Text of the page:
Chronicles of a Radical Hag
By Lorna Landvik
Published March 2019 by Minnesota Press
The curmudgeon who wrote the column “Ramblin’s by Walt” in the Granite Creek Gazette dismissed his successor as “puking on paper.” But when Haze Evans first appeared in the small-town newspaper, she earned fans by writing a story about her bachelor uncle who brought a Queen of the Rodeo to Thanksgiving dinner. Now, fifty years later, when the beloved columnist suffers a massive stroke and falls into a coma, publisher Susan McGrath fills the void (temporarily, she hopes) with Haze’s past columns, along with the occasional reprinted responses from readers. Most letters were favorable, although Haze did have her trolls; one Joseph Snell in particular dubbed her “liberal” ideas the “chronicles of a radical hag.” Never censoring herself, Haze chose to mollify her critics with homey recipes—recognizing, in her constantly practical approach to the world and her community, that buttery Almond Crescents will certainly “melt away any misdirected anger.” Framed by news stories of half a century and annotated with the town’s chorus of voices, Haze’s story unfolds, as do those of others touched by the Granite Creek Gazette, including Susan, struggling with her troubled marriage, and her teenage son Sam, who—much to his surprise—enjoys his summer job reading the paper archives and discovers secrets that have been locked in the files for decades, along with sad and surprising truths about Haze’s past. With her customary warmth and wit, Lorna Landvik summons a lifetime at once lost and recovered, a complicated past that speaks with knowing eloquence to a confused present. Her topical but timeless Chronicles of a Radical Hag reminds us—sometimes with a subtle touch, sometimes with gobsmacking humor—of the power of words and of silence, as well as the wonder of finding in each other what we never even knew we were missing.
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What first caught my eye with this Chronicles of a Radical Hag was the really awesome cover. I absolutely love the cover.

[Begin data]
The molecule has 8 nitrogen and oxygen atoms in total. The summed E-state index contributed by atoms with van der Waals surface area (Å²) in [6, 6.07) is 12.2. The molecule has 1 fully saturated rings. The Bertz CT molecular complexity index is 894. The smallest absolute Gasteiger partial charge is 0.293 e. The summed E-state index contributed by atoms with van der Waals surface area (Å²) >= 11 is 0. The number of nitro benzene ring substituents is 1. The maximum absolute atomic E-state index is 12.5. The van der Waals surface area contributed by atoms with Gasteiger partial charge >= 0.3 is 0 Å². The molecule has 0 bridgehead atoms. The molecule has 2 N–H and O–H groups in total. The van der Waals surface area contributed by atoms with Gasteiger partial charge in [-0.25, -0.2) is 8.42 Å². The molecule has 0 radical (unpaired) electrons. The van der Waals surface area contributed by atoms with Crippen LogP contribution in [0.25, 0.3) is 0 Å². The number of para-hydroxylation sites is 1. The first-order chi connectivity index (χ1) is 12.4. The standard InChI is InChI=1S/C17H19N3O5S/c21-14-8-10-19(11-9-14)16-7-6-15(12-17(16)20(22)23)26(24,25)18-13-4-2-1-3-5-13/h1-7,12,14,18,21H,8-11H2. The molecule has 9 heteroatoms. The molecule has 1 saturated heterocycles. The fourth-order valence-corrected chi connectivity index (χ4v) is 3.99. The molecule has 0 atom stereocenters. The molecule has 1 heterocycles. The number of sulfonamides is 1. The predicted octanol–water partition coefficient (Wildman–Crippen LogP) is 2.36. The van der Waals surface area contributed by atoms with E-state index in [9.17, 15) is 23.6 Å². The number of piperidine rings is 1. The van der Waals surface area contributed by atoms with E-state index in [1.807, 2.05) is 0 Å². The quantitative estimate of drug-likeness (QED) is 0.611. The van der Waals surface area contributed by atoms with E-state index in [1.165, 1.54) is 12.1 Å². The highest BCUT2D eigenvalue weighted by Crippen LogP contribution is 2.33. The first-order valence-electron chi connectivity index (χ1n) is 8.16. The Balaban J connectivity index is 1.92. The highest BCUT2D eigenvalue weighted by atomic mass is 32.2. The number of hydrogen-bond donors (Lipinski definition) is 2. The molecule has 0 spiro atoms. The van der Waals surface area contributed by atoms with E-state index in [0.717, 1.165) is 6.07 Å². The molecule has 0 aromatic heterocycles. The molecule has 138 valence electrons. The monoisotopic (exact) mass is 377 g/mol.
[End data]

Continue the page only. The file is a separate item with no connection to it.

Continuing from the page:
The story centers around Haze Evans, who is currently in the hospital after having suffered a stroke. She has written for the Gazette for approximately 50 years, and the staff decide to re-run her columns during the time she’s in the hospital with the hopes she’ll recover and return to writing.
There are a wide variety of characters in the story, my favorite being Sam, the 14 year old son of the editor of the Gazette. Although a part of me felt he was a bit too unrealistic as a teenager. However, that didn’t deter me from adoring his character.
The story switches between Haze’s columns and all the characters. The switching between the two felt choppy to me. It was jarring to switch from the columns to figure out which character and timeframe I was in. A lot of times I’d have to stop and re-read to orient myself with where and who I was reading about.
That said, the coolest aspect of this book to me was the historical events that Haze had written about in her news articles. Spanning 50 years, we covered a lot of events in the book, which I thought was really cool.
Haze is also a feminist, and she shares a quite liberal view of politics, which I really appreciated.
Overall, I thought this was a good read. I felt like loose ends were tied up neatly in the book and I wasn’t left with questions (which is always awesome).
If you’re looking for a feminist read with historical elements, I definitely recommend Chronicles of a Radical Hag!